Their research: The overarching theme of these collaborations concerns a contentious and timely issue for the Asia Pacific region: the link between international migration and sustainable employment (or decent work as per the International Labour Organisation). This theme will be explored via the establishment of two thematic working groups: 1. The Crisis in Healthcare Recruitment in addressing Non-communicable Diseases and 2. Precarious Employment of Migrant Workers in the Asia-Pacific. Both topics deal with the pressing issues that shape intra-regional patterns and directions of migration in the Asia-Pacific and feed into the on-going debate on “managing migration” at the global, regional, national and local levels.
In addition to these awards, the following collaborative network is being supported by the Faculty:
Lead: Nick Enfield
Researchers: Monika Bednarek, Ilan Dar-Nimrod, Gerard Goggin, Holly High, Peter Hobbins, Wendy Lambourne, Ahmar Mahboob, James Martin, Nicola Piper and Caroline West.
Their research: Human agency has two sides. Power is the capacity to act, the flexibility to choose, the freedom to move. Accountability is the duty to bear the consequences of our actions. This group brings together researchers working on the relation between power and accountability at different scales and from myriad perspectives, including social, cultural, philosophical, and psychological. Questions include: Why is there a moral intuition that power and accountability should scale together? When and why is it okay to punish or reward a person for someone else’s actions? The goal is to spark constructive interdisciplinary debate and progress in this emerging research area.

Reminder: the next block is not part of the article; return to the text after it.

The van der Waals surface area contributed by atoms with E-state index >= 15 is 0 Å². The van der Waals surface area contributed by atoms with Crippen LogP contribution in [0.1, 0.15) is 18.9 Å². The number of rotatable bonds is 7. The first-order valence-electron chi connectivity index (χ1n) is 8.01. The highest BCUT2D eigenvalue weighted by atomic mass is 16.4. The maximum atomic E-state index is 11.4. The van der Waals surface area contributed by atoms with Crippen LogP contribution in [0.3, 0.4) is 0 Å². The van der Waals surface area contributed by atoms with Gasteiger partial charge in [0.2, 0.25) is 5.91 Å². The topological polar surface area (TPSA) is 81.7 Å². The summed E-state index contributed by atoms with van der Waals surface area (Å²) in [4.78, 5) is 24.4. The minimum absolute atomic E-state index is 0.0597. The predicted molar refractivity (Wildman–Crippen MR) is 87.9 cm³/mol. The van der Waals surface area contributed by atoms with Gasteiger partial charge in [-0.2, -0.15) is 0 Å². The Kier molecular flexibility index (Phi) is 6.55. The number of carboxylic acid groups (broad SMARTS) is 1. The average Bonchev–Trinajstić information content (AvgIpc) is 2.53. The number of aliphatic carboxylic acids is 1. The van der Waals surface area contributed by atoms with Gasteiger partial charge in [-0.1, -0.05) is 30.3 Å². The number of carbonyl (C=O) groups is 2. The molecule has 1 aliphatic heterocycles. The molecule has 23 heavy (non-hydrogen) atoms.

- The Medieval and Early Modern Centre
- Centre for International Security Studies
- Centre for Peace and Conflict Studies
- Centre for Time
- Sydney Centre for the Foundations of Science
- Australian Centre for Asian Art and Archaeology
- Centre for Classical and Near Eastern Studies of Australia
- Sydney Democracy Network
- Ancient North African & Phoenician Diaspora (ANAPD)
- Archaeology of Sydney Research Group
- Atrocity Forecasting Project
- Baudin Project
- Biopolitics of Science
- Borders of Arabia and Palaestina project (BAP)
- Enhancing Human Rights Protections in Security Sectors
- Environmental Humanities Group
- Early Modern Literature and Culture (EMLAC)
- Field Helper
- Gender and Modernity
- Global Middle Ages in Sydney
- Global Social Justice Network
- Human Animal Research Network
- Laureate Research Program in International History
- Law and Society research network
- Modern and Contemporary Literature and Culture (MACLAC)
- Malaysia and Singapore Society of Australia
- Maritime History, Archaeology and Environment Research Group
- Markets and Society Research Network
- Nation Empire Globe
- The Nineteenth-Century Study Group
- The Quarantine Project
- Race and Ethnicity in the Global South
- The Sydney University Research Community for Latin America
- Sydney Intellectual History Network
- Social Transformation and International Migration
- Social Studies of Finance Research Network
- Transnationalism and Translation in Literary Studies